Once shipped, your fulfillment company will update the order status to your ecommerce platform, POS, or order management system. You can even set up automatic email notifications that send shipping information to your customers, allowing them to receive confirmation and track the status of their delivery.
Did You Know?
- Fulfillment makes an impact—85% of consumers say they won’t shop with a brand again after a poor delivery experience.
- It pays to be transparent—60% of shoppers are more likely to complete a purchase if the estimated delivery date is visible in the shopping cart.
6. Your Fulfillment Center Processes Customer Returns
Upon arrival of the order, the fulfillment process is complete—unless your customer wants to return the goods they purchased. Fortunately, using fulfillment services makes this easy for you and your customers alike.
Most fulfillment centers receive and process returns as part of your basic service. By listing their address on any return information you publish or labels you send out, customers simply ship their unwanted goods directly to the fulfillment center where they are handled.
You define the requirements for items to be added back to inventory, sold on clearance, or discarded, and your fulfillment company’s staff handles returned merchandise accordingly. Reports you receive from them for each returned item can be used to issue refunds or credit back to your customers depending on your store’s return policy.
Some fulfillment companies charge restocking fees or returns-processing costs, so it’s important to know their pricing structure before partnering. If you sell goods with a high return rate—such as fashion apparel or electronics—be sure to consider this step of the cycle when shopping for fulfillment services.
Why Use a Fulfillment Company?
With an understanding of how order fulfillment companies work, you might be wondering if your business could benefit from fulfillment services.
While performing these tasks in-house makes sense for many small-scale sellers, 60% of ecommerce retailers choose to outsource some or all of their fulfillment needs to a third party, according to a widely reported DHL survey. Here are the top reasons why.
The fulfillment process is complex and demanding; it requires a significant amount of time, attention, and space to be performed effectively.
One of the greatest benefits of handing off fulfillment tasks to a third party is being able to redirect your time to areas where it may be better spent. Owners often find that the profitability increase they see from committing more attention to marketing, product sourcing, or development outweighs the cost of outsourcing fulfillment.
If your daily priority is handling orders to be packed and sent out the door, important tasks that actually help grow your business often take a back seat.
Fulfillment companies can easily scale services based on order volume, which is another major benefit to outsourcing this function.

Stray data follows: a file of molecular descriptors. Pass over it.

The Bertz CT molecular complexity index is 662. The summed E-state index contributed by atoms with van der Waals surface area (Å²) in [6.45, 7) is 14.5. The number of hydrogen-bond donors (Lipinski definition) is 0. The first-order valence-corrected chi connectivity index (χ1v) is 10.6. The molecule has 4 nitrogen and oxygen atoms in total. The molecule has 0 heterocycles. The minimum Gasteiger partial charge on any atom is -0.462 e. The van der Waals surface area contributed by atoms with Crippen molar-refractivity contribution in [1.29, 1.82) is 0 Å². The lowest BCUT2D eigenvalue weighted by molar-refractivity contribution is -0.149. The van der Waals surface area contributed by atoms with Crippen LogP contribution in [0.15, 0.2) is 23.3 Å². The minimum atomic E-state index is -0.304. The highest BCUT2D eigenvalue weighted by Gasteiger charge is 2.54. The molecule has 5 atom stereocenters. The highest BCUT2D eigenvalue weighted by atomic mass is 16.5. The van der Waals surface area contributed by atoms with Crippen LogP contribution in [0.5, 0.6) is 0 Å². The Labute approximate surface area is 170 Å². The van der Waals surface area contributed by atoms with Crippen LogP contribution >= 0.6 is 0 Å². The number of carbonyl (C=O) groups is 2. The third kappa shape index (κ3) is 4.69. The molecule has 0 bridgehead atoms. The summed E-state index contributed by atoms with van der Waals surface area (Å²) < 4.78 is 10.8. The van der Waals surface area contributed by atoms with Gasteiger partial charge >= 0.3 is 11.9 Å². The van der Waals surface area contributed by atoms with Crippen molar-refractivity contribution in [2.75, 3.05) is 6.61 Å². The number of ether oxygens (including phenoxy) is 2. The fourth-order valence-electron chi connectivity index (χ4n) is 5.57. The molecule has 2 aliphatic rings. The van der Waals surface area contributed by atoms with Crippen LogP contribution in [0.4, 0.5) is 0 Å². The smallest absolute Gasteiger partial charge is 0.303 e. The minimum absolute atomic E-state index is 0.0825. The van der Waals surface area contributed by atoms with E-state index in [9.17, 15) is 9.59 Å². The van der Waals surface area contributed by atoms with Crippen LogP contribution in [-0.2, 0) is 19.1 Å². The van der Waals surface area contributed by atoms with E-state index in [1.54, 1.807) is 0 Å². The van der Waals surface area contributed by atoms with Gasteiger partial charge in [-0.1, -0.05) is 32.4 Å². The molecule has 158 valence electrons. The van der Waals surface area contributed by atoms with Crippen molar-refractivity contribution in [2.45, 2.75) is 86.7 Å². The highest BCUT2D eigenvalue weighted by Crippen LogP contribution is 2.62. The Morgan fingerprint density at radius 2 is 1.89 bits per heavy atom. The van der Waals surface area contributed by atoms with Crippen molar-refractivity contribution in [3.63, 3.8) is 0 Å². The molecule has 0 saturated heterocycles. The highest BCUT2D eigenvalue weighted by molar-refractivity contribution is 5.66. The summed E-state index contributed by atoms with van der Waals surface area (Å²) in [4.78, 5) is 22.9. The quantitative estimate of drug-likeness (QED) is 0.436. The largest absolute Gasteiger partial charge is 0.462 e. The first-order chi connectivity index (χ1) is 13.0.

Since they allocate space and staff across many accounts, you only pay for what your business actually uses. Then, when growth or seasonal fluctuations change your fulfillment needs, a flexible fulfillment partner can quickly allocate more resources to keep things running smoothly.
Performing your fulfillment operations in-house means adjusting labor and space capacity to handle shifts in order volume. This comes along with the increased workload of handling warehouse leases, payroll management, overhead expenses, and more. Then, when business naturally slows down, you can be left with an unwieldy excess of resources.
By letting a fulfillment company manage these details for you, your business can be ready for anything—making it a popular option with dynamic ventures like crowdfunding projects.
Partnering with a fulfillment company is like hiring a team of experts to do what they do best. Fulfilling orders is a complex process with lots of moving parts, and any oversight or inaccuracy can have a big impact on customer experience. By outsourcing it to specialists, accuracy and efficiency are guaranteed, and fulfillment success is supported by a laser-focused operation.
In addition to expertise, fulfillment partners offer cost benefits from their unique relationships with shipping and supply companies. Since they purchase packing supplies and shipping services in great volumes, they can negotiate far better deals than any small business could hope to get on their own. Most fulfillment companies pass these savings on to their clients to gain and secure their business.
When you run the numbers, the savings on shipping and packing materials alone often covers a large portion of your overall fulfillment costs.
Disadvantages of Using a Fulfillment Company
While there are many benefits to outsourced fulfillment, downsides exist as well—especially when partnering with less-than-reputable fulfillment companies. Here are some drawbacks to consider:
Order fulfillment is going to rack up a significant cost whether you choose to outsource it or perform it in-house. But, since there are no set industry standards for fulfillment charges, third-party companies structure their fees in a variety of different ways that can be confusing or even exorbitant.
While some fulfillment companies itemize each individual charge (such as per-hour receiving labor, storage space, packaging, and outbound shipping), many others charge a single ‘fulfillment fee’ that includes a mix of multiple different cost centers. This practice is becoming increasingly common and can make tracking your fulfillment expenses very difficult—especially for startups that don’t have a history of in-house fulfillment costs to compare.
There’s also the possibility that using a particular fulfillment center turns out to be more expensive than alternative options, which takes a bite out of your bottom line. Depending on the provider, terminating fulfillment service can be difficult and costly, incurring fees to break your contract, remove your inventory from storage, and relocate it to another center.